UND Students Get “Blown Under” In Order To Study Blizzards

The Project Used Many Different Instruments Including the Doppler on Wheels


GRAND FORKS, N.D. — Strong winds, rapidly dropping temperatures and blowing snow. All make for the perfect conditions for a research project at the University of North Dakota. For these students and professors, their goal this winter is to study blizzards and blowing snow in ways that have not been done before. It’s part of a campaign funded by the National Science Foundation and is appropriately named Blown Under.


“The Blown Under campaign is really designed to understand what the best way to measure properties of snowflakes and blowing snow is in strong windy conditions,” says associate professor and Blown Under principal investigator Aaron Kennedy.


One of the instruments used to measure the snow is known as the doppler on wheels or DOW. The DOW is most well-known from the Discovery Channel show Storm Chasers where it would scan tornadoes from close range. The past few weeks it traded in the tornadoes for snowflakes. The DOW can scan much lower than the National Weather Service and even the UND radar to get a better idea of the impacts of blowing snow near the ground.


“That gives us the ability to take really high-resolution radar data. If you were to take the original date that the DOW was supposed to go home was like two days ago. When we saw this ground blizzard potential coming up, we kindly asked if they could stay a couple extra days, and thankfully they were. I think this case has promised to be the home run for this project.”


The mobile radar can scan the storm very quickly and get images traditional radar cannot. The radar data from the DOW can also be used with the data from the radar atop Clifford hall at UND and the National Weather Service radar in Mayville to get a look inside a blizzard that has never been seen before. All the radar data will be used with information from many other instruments that were released into the storm and placed around town.


“We also have instruments out west of town that are shooting lasers up into the air. So we’re actually able to see snow particles fall through the air. We have a camera that’s a snowflake camera that we’re running which will also be taking pictures as snowflakes fall through the atmosphere,” says Ph.D. student and Blown Under team lead Aaron Scott.


As the storm drew closer a particle imager was prepared to be sent up into the air and was the first time an instrument like this was used to measure a blizzard.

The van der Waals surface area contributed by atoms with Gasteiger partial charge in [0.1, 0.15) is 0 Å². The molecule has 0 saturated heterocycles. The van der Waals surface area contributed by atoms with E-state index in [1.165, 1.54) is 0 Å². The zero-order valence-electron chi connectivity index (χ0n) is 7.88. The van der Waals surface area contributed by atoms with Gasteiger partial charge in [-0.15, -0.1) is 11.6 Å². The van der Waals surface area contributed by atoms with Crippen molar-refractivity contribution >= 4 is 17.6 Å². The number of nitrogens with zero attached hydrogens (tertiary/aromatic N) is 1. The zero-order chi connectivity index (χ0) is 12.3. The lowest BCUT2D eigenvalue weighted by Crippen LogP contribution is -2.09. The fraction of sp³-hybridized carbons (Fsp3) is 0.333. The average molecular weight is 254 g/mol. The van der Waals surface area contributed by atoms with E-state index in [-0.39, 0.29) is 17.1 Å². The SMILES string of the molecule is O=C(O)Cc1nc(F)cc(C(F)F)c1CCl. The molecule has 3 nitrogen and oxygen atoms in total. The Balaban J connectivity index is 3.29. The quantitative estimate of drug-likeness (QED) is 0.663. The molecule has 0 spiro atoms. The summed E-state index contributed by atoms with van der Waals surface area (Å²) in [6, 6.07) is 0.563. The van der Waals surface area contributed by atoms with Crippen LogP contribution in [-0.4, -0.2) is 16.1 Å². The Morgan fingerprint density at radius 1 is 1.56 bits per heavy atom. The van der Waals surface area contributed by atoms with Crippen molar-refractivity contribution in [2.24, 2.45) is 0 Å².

“Sending this particle imager up will actually be one of the first times it’s been done inside an actual blizzard. So, getting these images of snowflakes as it’s ascending up through the blowing snow plume could some of the first times we’ve seen images like this. Snowflakes are different and there are many different types of snowflakes and knowing what snowflake is actually falling has a lot of information to know how much snow you could actually get based on the type of flakes you have,” says Scott.


The balloon needs to be filled with two full tanks of helium in order to lift the six-pound imager into the storm. The team then tracks the instrument with GPS to be able to retrieve it once it comes back down. With the arctic front still just north of Grand Forks, the project is well underway. Students will continue to collect measurements through the rest of the storm and gain real world experience for collecting data.


“The students are leading the organizational efforts for the different components of the project, and so I’m just sort of there as a mentor in the background helping out, giving my thoughts as much as possible,” says Kennedy.


“This is really the first time a lot of students are getting first-hand experience in the field, including myself really being a Ph.D. student I haven’t done a lot of field work and so this one way I’m kind of getting outside of the computers and actually out in the field seeing how you can conduct a project. And also how to lead students which is an important part of the project,” says Scott.


It’s real world experience that the students involved with were very excited for, even if it meant getting stuck in a blizzard.

Everyone was able to make it back home safely once the conditions got better. With the data collected in the blizzard, the project hopes to be able to incorporate blowing snow into computer models and help make better forecasts.



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